This is a guest post from Aaron over at Free Range Hiking.
What had originally been planned as a thru hike of Lone Star Hiking Trail this past week ended up being cut short by almost half, due to my own “series of unfortunate events”, though not quite as intense as the Lemony Snicket story. I knew going into the hike that I’d be fighting the weather for most of the trip. I would like to have scheduled the attempt at a thru hike here for another time. But because of work, birthdays, an anniversary and having our house built this was the only time until late spring that I would be able to take that kind of time off for a hike.
96 miles in 5 days was my goal, a lofty one for sure. One that would mean hiking 20 miles a day for the duration of the trip. Something that I had yet to accomplish on previous hikes. But the Lone Star Trail is notoriously flat and 20 miles is not an out of reach goal for someone who had been hiking frequently for the past year. So I set out. After a 3 and a half hour drive to drop my truck off at the eastern terminus of the trail, my friend and work colleague “honey badger” and his wonderful lady drove me the additional hour to the start of the trail. By the time we got to trail head 1 it was 3pm and with the sun setting at 5:30 at this time of year I needed to get a move on.
After a quick goodbye and thank you to my friends I set off down the trail. Full of anticipation and excitement, I covered the first miles quickly. Much of the first 3 miles was through area that had seen a substantial wildfire in the last 2 years, based on the charring of the trees and the level of undergrowth in the area. It clearly hadn’t happened this past summer, but possibly the summer of 2015.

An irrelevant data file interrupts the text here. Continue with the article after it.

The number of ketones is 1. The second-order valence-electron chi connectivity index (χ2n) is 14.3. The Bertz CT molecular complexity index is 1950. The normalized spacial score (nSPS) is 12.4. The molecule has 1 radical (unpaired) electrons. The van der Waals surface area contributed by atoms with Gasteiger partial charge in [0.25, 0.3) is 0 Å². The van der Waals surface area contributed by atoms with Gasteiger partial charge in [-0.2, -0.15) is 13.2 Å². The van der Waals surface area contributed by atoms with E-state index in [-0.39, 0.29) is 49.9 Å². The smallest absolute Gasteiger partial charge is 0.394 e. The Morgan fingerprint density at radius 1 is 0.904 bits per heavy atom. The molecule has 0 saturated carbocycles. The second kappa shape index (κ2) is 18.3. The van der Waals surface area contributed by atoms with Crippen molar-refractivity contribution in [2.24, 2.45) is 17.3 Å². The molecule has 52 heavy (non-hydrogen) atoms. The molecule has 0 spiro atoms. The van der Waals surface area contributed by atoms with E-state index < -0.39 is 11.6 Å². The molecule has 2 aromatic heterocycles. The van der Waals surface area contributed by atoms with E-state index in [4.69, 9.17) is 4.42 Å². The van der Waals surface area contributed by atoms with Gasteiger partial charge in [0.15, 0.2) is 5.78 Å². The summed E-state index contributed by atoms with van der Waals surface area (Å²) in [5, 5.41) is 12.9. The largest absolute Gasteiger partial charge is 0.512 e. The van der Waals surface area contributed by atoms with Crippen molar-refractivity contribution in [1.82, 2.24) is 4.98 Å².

One of the first things I noticed was that this trail seemed over marked. As my trip went on through the first 38 miles I would find portions of the trail that went several hundred yards without any marking and other that had 4 t0 5 trail markers on a single straight of the path. On day 1 I was excited to be back in an area that has an abundance of tall piney trees. The trail was a blanket of pine needles from prior seasons that cushioned each step and spurred my forward. After finishing 6 miles by 5pm I decided to find a suitable place to put up my hammock and make dinner before the forecasted storms rolled in and drenched me. I’ve been hammock camping for long enough now that it didn’t take long to find two suitable trees and get my Clark NX-270 and my rain fly up. The most difficult part is finding a space that is free from dead wood and widow makers in case the storms produce strong wind. Nothing gets your blood pumping more than hearing a massive old growth fall close to you in the middle of the night.
As it turned out, I got my rain fly up in perfect time. Not long after I fastened the last rope the first sprinkles started falling. In areas like this that allow off trail camping in other than specific designated camping spaces I like to get far enough off trail to ensure that I have my privacy and that no one will wander across my camp site while I’m in it. After a quickly prepared mountain house dinner I was in my hammock enjoying a slight rock from the wind that had picked up as storms rolled into the region and the rhythmic tapping of rain on my rain fly lulled me to sleep. My first day, and my only dry day on the LSHT during this trip, quickly came to an end.